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Deconstructing the Experience of the Local: Toward a Radical Pedagogy of Place | Ruitenberg | Philosophy of Education Archive
"A radical pedagogy of place is a pedagogy of “place” under deconstruction, a pedagogy that understands experience as mediated, that understands the “local” as producing and being produced by the trans-local, and that understands “community” as community-to-come, as a call of hospitality to those outside the com-munis. In a radical pedagogy of place, students are taught to see the multiplicity of and conflicts between interpretations of a place, the traces of meanings carried by the place in the past, the openness to future interpretation and meaning-construction. A radical pedagogy of place does not pretend to offer answers to or “correct” interpretations of hotly contested places. A forest is a site of economic benefit to the logging and tourism industry, as well as an ecosystem, as well as land formerly inhabited by Indigenous people. An inner city neighborhood is a crime statistic, as well as an architectural site, as well as a social system held together by resilience and solidarity. A radical pedagogy of place acknowledges the local contextuality of discourse and experience, but it examines this locality for trans-local traces, for the liminal border- zones, for the exclusions on which its communal identity relies. It encourages not entrenchment in one’s locality and community but rather hospitality and openness.

It is ironic that one of the strengths of place-based education, touted by Orr and others, is that it forces educators and students alike to think and work in interdisciplinary ways: to leave the home of their discipline, to wander and engage in relationships with other disciplines. The hybridity of interdisciplinary approaches needed for place-based education is not possible without a certain nomadism. It might be objected that successful interdisciplinary work is possible only if the theorist is sufficiently rooted in the “home” discipline not to get lost in the wandering. This only underscores, however, that a home is not a home until one can leave it and open it to the other — otherwise, it is a prison.

If one wishes to educate students to have a commitment to their social and ecological environment, one needs to start with an emphasis on commitment rather than on locality or community. Despite the commonly used metaphor, human beings do not grow actual roots on which they depend for their physical, intellectual, or ethical nourishment. Instead, nomads who have learned the ethical gestures of hospitality and openness to a community-to-come will bring nourishment to any place in which they land."
claudiaruitenberg  community  communities  learning  commitment  place  location  local  2005  via:steelemaley  nomads  neo-nomads  roots  ecology  interdisciplinary  education  pedagogy  place-basededucation  environmentaleducation  davidorr  michaelpeters  jacquesderrida  thomasvanderdunk  gregorysmith  mckenziewark  robinusher  janicewoodhouse  cliffordknapp  paultheobald  shaungallagher  henrygiroux  anthropology  experience  radical  radicalpedagogy  johncaputo  drucillacornell  canon  place-basedlearning  place-based  place-basedpedagogy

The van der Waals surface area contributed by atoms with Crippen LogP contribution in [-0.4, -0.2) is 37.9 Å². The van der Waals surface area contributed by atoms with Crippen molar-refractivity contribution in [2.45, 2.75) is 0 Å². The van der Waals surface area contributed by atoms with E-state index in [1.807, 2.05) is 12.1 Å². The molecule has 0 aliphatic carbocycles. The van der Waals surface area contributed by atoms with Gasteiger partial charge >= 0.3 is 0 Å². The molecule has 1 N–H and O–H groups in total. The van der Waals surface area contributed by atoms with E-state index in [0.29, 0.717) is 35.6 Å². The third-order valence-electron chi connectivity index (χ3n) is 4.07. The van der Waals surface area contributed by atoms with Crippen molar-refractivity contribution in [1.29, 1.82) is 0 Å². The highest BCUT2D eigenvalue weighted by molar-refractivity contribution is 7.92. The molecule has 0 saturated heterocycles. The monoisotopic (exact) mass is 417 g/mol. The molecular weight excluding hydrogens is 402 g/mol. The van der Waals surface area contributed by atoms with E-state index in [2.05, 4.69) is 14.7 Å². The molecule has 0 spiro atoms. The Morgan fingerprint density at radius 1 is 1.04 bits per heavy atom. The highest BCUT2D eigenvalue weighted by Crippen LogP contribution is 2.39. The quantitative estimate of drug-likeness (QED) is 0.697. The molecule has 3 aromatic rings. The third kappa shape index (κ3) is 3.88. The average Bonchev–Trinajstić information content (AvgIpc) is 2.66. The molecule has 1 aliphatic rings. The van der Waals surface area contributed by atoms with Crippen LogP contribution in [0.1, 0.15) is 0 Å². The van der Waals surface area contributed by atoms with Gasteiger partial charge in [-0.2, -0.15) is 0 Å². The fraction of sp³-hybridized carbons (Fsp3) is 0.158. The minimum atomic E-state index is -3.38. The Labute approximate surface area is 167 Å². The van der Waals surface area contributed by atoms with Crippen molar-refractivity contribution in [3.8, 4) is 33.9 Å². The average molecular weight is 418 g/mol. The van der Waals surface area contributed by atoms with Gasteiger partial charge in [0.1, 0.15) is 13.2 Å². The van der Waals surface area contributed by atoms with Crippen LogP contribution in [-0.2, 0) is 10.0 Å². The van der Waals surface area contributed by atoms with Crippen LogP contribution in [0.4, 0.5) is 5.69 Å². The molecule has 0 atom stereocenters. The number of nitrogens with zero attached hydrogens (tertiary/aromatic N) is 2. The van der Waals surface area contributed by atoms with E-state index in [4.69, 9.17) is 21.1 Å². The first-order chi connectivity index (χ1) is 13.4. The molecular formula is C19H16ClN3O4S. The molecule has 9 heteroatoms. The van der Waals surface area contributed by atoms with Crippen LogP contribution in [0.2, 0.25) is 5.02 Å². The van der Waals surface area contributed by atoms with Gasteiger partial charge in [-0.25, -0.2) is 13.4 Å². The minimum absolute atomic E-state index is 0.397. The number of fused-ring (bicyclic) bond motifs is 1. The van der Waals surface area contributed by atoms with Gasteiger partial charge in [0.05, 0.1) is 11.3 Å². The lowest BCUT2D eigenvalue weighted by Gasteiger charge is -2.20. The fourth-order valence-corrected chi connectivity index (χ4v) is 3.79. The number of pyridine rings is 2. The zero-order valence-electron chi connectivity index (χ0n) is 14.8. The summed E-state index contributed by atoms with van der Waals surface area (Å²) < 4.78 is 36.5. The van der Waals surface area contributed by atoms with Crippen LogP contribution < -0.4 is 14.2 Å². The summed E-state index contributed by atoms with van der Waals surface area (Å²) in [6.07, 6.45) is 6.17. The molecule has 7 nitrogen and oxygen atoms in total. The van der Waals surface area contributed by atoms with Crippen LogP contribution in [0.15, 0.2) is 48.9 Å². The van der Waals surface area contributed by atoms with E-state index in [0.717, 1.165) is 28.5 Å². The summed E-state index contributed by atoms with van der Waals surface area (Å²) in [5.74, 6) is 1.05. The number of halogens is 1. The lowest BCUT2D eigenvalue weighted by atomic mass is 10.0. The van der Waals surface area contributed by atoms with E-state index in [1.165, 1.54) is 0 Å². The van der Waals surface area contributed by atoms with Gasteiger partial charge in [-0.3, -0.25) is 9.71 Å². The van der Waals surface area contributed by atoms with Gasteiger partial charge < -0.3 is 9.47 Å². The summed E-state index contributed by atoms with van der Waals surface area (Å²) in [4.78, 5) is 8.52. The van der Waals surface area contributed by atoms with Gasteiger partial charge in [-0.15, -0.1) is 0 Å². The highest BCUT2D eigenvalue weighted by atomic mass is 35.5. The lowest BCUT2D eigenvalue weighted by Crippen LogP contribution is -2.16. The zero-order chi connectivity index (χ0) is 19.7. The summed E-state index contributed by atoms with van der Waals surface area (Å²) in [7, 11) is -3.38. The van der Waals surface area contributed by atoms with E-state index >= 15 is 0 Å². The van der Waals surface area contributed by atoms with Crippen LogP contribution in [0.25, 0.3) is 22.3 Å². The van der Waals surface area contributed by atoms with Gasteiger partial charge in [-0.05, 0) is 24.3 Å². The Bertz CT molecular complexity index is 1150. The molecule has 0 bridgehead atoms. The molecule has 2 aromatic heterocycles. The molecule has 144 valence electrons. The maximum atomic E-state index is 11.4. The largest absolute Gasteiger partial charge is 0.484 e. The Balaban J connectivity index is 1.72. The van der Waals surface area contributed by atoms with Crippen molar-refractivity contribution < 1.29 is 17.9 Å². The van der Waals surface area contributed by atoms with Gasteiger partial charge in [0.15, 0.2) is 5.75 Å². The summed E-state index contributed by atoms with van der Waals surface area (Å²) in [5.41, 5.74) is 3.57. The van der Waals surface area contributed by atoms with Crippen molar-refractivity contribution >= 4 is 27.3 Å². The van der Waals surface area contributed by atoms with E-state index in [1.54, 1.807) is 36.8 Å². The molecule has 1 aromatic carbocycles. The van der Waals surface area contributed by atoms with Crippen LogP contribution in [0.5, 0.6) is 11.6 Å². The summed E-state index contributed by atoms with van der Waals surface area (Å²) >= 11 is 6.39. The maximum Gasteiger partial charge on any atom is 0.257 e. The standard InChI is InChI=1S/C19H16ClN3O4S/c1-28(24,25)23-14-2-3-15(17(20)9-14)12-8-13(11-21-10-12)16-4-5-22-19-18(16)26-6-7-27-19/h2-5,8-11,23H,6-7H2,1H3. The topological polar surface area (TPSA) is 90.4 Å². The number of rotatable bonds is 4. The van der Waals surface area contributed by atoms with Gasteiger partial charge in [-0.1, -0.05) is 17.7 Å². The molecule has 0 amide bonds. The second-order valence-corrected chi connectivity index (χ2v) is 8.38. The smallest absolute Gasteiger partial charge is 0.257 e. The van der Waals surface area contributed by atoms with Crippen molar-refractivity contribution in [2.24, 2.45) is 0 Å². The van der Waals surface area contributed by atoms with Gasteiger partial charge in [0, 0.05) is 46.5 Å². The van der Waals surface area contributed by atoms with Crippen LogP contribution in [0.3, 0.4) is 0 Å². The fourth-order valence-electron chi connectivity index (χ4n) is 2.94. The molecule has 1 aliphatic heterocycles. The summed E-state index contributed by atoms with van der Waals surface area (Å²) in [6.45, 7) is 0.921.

march 2013 by robertogreco
David Orr - What Is Education For? Six myths about the foundations of modern education, and six new principles to replace them [by David Orr]
"The plain fact is that the planet does not need more "successful" people. But it does desperately need more peacemakers, healers, restorers, storytellers, and lovers of every shape and form. It needs people who live well in their places. It needs people of moral courage willing to join the fight to make the world habitable and humane. And these needs have little to do with success as our culture has defined it."

Myths: [1] ignorance is a solvable problem…[2] with enough knowledge & technology we can manage planet Earth…[3] knowledge is increasing & by implication human goodness…[4] we can adequately restore that which we have dismantled…[5] the purpose of education is that of giving you the means for upward mobility & success…[6] our culture represents the pinnacle of human achievement…

New principles: [1] all education is environmental education…[2] The goal of education is not mastery of subject matter, but of one's person…[3] knowledge carries with it the responsibility to see that it is well used in the world…[4] we cannot say that we know something until we understand the effects of this knowledge on real people & their communities…[5] the importance of "minute particulars" & the power of examples over words…[6] the way learning occurs is as important as the content of particular courses…

[Ends with a list of what graduates should know, including "how to live well in a place"]

"the laws of thermodynamics
the basic principles of ecology
carrying capacity
energetics
least-cost, end-use analysis
how to live well in a place
limits of technology
appropriate scale
sustainable agriculture and forestry
steady-state economics
environmental ethics"

[Update: new URL: http://www.context.org/iclib/ic27/orr/ ]
via:thelibrarianedge  sustainability  environment  activism  davidorr  highered  education  pedagogy  energy  ecology  learning  interdisciplinary  consumption  ethics  philosophy  power  purpose  values  unschooling  deschooling  glvo  life  lcproject  tcsnmy  1991 
october 2010 by robertogreco

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